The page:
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Source: AMES

As a 17-year-old Iranian refugee Ghanieh Daghagheleh made a dangerous boat journey seeking safety.

After years of struggle, she and her family have built a new life in Australia. And now she has started a new position as a front-line worker against the fight with the deadly COVID-19 pandemic.    

As a third-year student in Midwifery and Nursing at Victoria University she has applied for and been offered a job as a Health Assistance in Nursing (HAN) at the Royal Melbourne Hospital. She is one of the undergraduate student nurses who are being co-opted into the health system to battle with the pandemic.

“I am enjoying and feel privileged in getting to work in contributing to the efforts to help beat the virus,” said Ghanieh, who is working on critical and acute care wards at the hospital.

“It is challenging but very interesting work. I am learning a lot and everyone at RMH is very friendly and supportive,” She said.

Ghanieh and her family spent six weeks in detention in Christmas Island and then in Darwin before being released and making their way to Melbourne in 2013.

Her first few years in Australia were tough; on a bridging visa, she was unable to study or work.

“It was very challenging. The only way I could study at University was to get a scholarship. I applied for a scholarship after finishing year 12, there were 200 applications and only one could be selected. Unfortunately, I wasn’t successful,” Ghanieh said.

Not deterred, she enrolled in TAFE and studied for a certificate CIV in Health Science Foundations and after six month started Diploma in Nursing. Eventually, thanks to a scholarship, Ghanieh was able to get into a higher degree course in Midwifery and Nursing at Victoria University in 2018.

“I have always had a passion to study and work in the health care field and thanks to the scholarship, I was able to achieve my dream. However, it was very challenging pathway” she said.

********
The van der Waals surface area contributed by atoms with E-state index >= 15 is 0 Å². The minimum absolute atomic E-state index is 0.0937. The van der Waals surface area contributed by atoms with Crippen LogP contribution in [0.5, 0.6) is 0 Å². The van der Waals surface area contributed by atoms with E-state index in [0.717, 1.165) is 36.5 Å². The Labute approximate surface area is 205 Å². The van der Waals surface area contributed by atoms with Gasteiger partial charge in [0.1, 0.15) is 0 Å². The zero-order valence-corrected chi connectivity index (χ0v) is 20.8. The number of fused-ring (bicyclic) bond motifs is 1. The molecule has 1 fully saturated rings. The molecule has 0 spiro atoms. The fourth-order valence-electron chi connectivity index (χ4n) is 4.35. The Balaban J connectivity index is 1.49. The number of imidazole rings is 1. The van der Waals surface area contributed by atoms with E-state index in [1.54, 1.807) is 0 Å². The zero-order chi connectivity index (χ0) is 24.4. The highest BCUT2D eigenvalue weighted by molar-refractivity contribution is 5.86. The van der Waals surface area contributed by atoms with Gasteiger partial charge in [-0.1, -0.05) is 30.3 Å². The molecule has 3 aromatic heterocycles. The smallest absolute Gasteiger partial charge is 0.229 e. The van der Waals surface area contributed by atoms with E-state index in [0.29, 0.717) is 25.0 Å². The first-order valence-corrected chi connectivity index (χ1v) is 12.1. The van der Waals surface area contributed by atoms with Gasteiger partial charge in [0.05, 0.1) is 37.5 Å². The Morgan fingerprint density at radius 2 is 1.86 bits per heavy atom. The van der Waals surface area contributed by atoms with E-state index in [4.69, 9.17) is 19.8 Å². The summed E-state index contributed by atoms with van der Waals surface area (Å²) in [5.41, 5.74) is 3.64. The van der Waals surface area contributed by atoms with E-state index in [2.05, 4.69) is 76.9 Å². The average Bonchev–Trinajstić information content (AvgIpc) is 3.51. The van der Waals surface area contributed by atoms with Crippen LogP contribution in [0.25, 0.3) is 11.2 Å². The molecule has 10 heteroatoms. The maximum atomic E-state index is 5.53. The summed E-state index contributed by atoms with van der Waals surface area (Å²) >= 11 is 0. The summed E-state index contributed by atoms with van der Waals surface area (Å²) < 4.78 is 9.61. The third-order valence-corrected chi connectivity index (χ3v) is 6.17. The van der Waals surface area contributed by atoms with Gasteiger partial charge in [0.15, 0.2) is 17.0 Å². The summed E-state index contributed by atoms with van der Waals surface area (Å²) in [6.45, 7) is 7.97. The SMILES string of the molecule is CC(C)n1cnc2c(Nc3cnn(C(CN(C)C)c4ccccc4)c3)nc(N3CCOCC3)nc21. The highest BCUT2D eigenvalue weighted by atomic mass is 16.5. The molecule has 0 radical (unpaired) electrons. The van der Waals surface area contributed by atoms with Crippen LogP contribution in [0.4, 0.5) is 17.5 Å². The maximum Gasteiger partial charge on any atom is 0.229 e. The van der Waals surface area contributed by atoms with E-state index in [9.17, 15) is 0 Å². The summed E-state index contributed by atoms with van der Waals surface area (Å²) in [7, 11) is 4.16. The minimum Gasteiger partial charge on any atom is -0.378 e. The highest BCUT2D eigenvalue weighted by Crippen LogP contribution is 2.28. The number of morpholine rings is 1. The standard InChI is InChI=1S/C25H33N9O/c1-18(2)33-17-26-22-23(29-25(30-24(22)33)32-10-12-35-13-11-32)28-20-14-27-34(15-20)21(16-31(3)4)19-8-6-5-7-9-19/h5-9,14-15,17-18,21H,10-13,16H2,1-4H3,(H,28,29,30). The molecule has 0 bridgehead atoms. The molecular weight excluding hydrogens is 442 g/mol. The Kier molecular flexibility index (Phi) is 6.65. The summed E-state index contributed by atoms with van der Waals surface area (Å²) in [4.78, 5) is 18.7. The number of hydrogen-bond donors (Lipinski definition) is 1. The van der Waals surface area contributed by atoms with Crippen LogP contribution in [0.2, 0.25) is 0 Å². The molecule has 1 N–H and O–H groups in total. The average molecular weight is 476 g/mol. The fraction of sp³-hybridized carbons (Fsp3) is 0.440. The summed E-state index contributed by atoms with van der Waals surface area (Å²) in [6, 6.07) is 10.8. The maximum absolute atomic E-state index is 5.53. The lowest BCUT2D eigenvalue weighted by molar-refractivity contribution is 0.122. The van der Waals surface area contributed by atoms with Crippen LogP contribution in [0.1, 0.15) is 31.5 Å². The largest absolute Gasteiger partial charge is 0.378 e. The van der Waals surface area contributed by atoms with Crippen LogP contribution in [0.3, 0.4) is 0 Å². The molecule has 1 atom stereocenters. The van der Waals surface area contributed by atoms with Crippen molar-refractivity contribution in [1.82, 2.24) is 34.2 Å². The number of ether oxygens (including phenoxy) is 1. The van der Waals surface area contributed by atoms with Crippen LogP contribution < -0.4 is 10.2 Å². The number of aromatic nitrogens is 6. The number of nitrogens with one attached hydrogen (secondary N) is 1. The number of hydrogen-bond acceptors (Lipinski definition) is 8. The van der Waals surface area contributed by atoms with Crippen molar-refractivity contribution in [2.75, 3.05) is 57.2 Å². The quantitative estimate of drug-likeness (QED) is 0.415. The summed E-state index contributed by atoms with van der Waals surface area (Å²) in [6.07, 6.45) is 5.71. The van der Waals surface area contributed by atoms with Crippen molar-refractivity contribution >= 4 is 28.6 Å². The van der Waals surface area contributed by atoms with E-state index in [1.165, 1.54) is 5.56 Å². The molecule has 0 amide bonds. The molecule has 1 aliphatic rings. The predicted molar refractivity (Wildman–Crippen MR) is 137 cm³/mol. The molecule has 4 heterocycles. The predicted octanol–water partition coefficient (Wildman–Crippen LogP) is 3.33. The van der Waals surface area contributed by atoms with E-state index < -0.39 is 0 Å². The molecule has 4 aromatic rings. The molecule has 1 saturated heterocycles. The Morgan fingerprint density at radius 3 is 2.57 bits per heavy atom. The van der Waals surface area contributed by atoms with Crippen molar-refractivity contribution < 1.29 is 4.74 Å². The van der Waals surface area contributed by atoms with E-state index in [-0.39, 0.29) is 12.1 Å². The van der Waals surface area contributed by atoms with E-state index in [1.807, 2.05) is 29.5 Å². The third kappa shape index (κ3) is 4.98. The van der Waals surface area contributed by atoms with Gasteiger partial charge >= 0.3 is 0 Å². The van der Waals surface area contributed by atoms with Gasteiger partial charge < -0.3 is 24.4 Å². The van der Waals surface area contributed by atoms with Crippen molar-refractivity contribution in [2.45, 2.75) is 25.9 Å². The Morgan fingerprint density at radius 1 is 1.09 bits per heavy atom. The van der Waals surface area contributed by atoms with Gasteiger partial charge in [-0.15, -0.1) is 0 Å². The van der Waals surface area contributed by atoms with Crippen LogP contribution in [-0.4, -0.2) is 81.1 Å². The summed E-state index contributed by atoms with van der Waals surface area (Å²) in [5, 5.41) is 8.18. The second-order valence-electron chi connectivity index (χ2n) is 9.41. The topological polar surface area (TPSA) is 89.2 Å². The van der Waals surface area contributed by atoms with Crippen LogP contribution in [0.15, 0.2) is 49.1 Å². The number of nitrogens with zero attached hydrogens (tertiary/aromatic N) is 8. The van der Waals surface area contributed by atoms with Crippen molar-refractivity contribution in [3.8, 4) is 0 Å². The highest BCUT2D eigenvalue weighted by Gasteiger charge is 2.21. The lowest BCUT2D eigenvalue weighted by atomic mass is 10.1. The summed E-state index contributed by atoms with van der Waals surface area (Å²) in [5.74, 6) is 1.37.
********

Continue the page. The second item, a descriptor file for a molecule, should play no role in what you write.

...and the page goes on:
“I had three interviews and had to go before a panel. When I got the phone call after a week to say I had been accepted, I didn’t believe it and I started to cry. This moment was the key start in achieving my dreams,” Ghanieh said.

The single mum has already been working in health care with Ambulance Victoria as an Ambulance Community Officer in Beaufort.

Ghanieh is one of six graduates from Ambulance Victoria and Life Saving Victoria’s first joint multicultural employment pathways program.

The program trains young people from culturally and linguistically diverse backgrounds to work as ambulance officers in regional communities where caseloads are low and not staffed round-the-clock.

“Beaufort is a beautiful place and I love working in the community. People are different – it’s a smaller community and easier to connect with people. My goal is to help the community and give back,” she said.

Ghanieh’s personal experiences have fuelled the 25-year-old’s determination to help others and share her story.

She has worked as a lifeguard with Live Saving Victoria and is a member of the Hope Co-op, an organisation that supports students from refugee backgrounds, and she is a student ambassador at Victoria University.

When the opportunity came to work as a HAN to help fight the COVID-19 pandemic, Ghanieh jumped at the chance.

“When I am working to help people who are ill or distressed, it doesn’t feel like work. I feel like this is where I belong, it’s my second home,” she said.

“I am ready to do whatever I can to help fight this terrible pandemic. Nothing is more valuable than human life,” Ghanieh said.

MIL OSI – Global Reports